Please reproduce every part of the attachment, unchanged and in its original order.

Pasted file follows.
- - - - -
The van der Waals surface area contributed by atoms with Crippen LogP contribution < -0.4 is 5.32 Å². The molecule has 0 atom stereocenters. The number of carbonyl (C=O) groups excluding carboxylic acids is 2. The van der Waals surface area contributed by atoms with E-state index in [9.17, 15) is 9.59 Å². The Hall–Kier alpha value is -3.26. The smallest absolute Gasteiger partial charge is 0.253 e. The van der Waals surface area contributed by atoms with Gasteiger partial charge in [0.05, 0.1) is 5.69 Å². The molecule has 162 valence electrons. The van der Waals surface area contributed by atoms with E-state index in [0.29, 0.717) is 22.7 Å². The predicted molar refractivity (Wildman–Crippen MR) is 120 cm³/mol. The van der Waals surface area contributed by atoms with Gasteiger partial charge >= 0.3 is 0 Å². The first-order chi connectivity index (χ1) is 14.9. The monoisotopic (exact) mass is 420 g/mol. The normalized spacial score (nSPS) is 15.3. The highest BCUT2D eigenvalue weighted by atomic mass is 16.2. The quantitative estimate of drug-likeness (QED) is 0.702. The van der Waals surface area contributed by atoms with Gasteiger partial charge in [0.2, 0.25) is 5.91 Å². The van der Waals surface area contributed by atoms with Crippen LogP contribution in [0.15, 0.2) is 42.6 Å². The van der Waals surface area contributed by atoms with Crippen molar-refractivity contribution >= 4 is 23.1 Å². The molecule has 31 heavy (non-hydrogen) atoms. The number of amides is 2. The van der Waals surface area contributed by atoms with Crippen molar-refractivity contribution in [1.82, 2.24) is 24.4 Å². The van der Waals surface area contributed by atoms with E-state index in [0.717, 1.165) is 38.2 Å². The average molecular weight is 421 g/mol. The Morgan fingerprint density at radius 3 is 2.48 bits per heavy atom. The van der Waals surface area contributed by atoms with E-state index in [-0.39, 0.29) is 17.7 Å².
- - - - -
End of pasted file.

The van der Waals surface area contributed by atoms with Crippen LogP contribution < -0.4 is 5.32 Å². The molecule has 0 atom stereocenters. The number of carbonyl (C=O) groups excluding carboxylic acids is 2. The van der Waals surface area contributed by atoms with E-state index in [9.17, 15) is 9.59 Å². The Hall–Kier alpha value is -3.26. The smallest absolute Gasteiger partial charge is 0.253 e. The van der Waals surface area contributed by atoms with Gasteiger partial charge in [0.05, 0.1) is 5.69 Å². The molecule has 162 valence electrons. The van der Waals surface area contributed by atoms with E-state index in [0.29, 0.717) is 22.7 Å². The predicted molar refractivity (Wildman–Crippen MR) is 120 cm³/mol. The van der Waals surface area contributed by atoms with Gasteiger partial charge >= 0.3 is 0 Å². The first-order chi connectivity index (χ1) is 14.9. The monoisotopic (exact) mass is 420 g/mol. The normalized spacial score (nSPS) is 15.3. The highest BCUT2D eigenvalue weighted by atomic mass is 16.2. The quantitative estimate of drug-likeness (QED) is 0.702. The van der Waals surface area contributed by atoms with Gasteiger partial charge in [0.2, 0.25) is 5.91 Å². The van der Waals surface area contributed by atoms with Crippen LogP contribution in [0.15, 0.2) is 42.6 Å². The van der Waals surface area contributed by atoms with Crippen molar-refractivity contribution >= 4 is 23.1 Å². The molecule has 31 heavy (non-hydrogen) atoms. The number of amides is 2. The van der Waals surface area contributed by atoms with Crippen molar-refractivity contribution in [1.82, 2.24) is 24.4 Å². The van der Waals surface area contributed by atoms with E-state index in [0.717, 1.165) is 38.2 Å². The average molecular weight is 421 g/mol. The Morgan fingerprint density at radius 3 is 2.48 bits per heavy atom. The van der Waals surface area contributed by atoms with E-state index in [-0.39, 0.29) is 17.7 Å².